Galloway may have worked for the Union Army, but he didn't trust it. He'd seen racism within its ranks firsthand. In Vicksburg, Miss., he was attached to a Union regiment that tried to dig a strategic canal across a bend in the Mississippi River. When Union soldiers began to get sick and die from disease and exhaustion, they enlisted African Americans from nearby plantations. Cecelski says the soldiers promised them protection in exchange for their labor. Many of them also fell ill and died. The ditch was never completed, and the Union Army withdrew, leaving the African Americans behind.
In his book, Cecelski quotes from the letter of a soldier who wrote that the African Americans were left "to the tender mercies of any one who chose to arrest them." Cecelski writes, "Their prospects must have made Galloway cringe. Arrest, he had to know, was the least of their worries." Confederates who caught African Americans aiding the North were often sold back into enslavement or killed.
Still, for all of his mistrust, Galloway helped recruit thousands of Black soldiers to fight with the North. In Craft's play, Galloway says, "A slave will not be free without much killing. There was no story in history or in Scripture where an enslaved people talk their way out of bondage."
"You're talking about someone who was definitely from the Malcolm X school of self-defense," says the playwright. He believes Galloway has been left out of the history books because they're mostly written by white people. "To borrow a cheesy phrase from the hack-and-slash movie Braveheart," Craft says, " 'History is written by those who hang heroes from trees.' " He notes that a lot of people don't know about the contributions of African Americans during the Civil War, including that they made up 10 percent of the Union Army.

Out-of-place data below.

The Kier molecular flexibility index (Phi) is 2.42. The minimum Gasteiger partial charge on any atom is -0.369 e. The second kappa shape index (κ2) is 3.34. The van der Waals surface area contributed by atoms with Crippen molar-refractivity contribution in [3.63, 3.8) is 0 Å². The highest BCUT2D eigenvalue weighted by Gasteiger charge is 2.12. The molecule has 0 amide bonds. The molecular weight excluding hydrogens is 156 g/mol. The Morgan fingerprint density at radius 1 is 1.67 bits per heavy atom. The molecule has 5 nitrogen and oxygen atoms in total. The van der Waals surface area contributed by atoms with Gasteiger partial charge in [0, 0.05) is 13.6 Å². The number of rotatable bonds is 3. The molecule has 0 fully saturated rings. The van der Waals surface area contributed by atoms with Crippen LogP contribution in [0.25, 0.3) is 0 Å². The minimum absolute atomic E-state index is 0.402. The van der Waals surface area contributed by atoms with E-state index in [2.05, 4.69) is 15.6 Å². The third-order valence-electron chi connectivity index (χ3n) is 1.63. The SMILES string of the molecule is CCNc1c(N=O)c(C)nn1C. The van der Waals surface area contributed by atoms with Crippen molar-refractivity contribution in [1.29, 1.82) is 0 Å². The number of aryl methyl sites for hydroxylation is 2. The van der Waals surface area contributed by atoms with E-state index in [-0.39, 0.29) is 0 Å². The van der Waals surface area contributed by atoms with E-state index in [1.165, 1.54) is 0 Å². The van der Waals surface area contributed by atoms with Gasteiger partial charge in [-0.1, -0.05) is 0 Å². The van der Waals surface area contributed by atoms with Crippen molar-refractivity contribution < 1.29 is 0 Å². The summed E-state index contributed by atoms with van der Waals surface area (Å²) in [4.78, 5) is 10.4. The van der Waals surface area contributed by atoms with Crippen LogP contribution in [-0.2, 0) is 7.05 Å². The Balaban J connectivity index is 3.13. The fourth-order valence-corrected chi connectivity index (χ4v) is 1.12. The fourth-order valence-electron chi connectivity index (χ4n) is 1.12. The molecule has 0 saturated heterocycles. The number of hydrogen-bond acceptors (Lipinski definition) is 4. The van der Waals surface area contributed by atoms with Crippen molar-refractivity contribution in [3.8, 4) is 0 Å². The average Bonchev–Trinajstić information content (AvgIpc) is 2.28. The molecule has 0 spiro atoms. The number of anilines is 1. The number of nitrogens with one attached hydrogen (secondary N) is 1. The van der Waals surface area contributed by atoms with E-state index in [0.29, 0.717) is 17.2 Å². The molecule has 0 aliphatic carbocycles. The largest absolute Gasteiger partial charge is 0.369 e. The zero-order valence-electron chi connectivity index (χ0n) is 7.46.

Like Galloway, Craft grew up in North Carolina. He says ever since he learned about this radical Union spy from his home state, he has been a fan.
"Heroes like that give you strength, especially in a moment where everything is being challenged," says Craft. "History is being called 'critical race theory,' so they don't have to teach, you know, basic American history." Craft adds, "Nothing we're facing is, you know, analogous to what our ancestors have gone through, what Galloway went through."
Abraham Galloway didn't stop fighting for human rights once the Civil War ended. In 1868, he became one of the first African Americans elected to the North Carolina Senate. He advocated for women's suffrage and railed against the widespread use of the N-word.
Galloway died unexpectedly of an illness at age 33. His obituary in The Christian Recorder called him "bold, brave, defiant and a patriot." Some 6,000 people gathered in downtown Wilmington, N.C., for his funeral.
NPR has compiled a list of stories, performances and other content that chronicle the Black American experience for Black History Month. See the whole collection here.